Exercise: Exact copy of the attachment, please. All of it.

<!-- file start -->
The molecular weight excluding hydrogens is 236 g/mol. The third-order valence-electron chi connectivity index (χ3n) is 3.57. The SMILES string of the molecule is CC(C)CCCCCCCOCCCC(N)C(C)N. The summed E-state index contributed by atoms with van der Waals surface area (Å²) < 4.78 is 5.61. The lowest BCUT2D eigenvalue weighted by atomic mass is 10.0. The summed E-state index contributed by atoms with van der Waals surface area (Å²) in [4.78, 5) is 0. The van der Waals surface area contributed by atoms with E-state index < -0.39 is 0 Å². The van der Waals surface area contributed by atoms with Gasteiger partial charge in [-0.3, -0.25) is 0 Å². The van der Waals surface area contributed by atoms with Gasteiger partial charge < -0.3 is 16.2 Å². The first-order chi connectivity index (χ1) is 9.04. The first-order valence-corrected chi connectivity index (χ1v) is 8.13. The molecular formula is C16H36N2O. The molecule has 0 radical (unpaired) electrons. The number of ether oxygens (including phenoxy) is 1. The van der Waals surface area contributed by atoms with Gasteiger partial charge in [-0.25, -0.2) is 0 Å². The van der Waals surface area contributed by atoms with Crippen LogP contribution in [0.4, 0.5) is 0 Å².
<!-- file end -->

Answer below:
The molecular weight excluding hydrogens is 236 g/mol. The third-order valence-electron chi connectivity index (χ3n) is 3.57. The SMILES string of the molecule is CC(C)CCCCCCCOCCCC(N)C(C)N. The summed E-state index contributed by atoms with van der Waals surface area (Å²) < 4.78 is 5.61. The lowest BCUT2D eigenvalue weighted by atomic mass is 10.0. The summed E-state index contributed by atoms with van der Waals surface area (Å²) in [4.78, 5) is 0. The van der Waals surface area contributed by atoms with E-state index < -0.39 is 0 Å². The van der Waals surface area contributed by atoms with Gasteiger partial charge in [-0.3, -0.25) is 0 Å². The van der Waals surface area contributed by atoms with Gasteiger partial charge < -0.3 is 16.2 Å². The first-order chi connectivity index (χ1) is 9.04. The first-order valence-corrected chi connectivity index (χ1v) is 8.13. The molecular formula is C16H36N2O. The molecule has 0 radical (unpaired) electrons. The number of ether oxygens (including phenoxy) is 1. The van der Waals surface area contributed by atoms with Gasteiger partial charge in [-0.25, -0.2) is 0 Å². The van der Waals surface area contributed by atoms with Crippen LogP contribution in [0.4, 0.5) is 0 Å².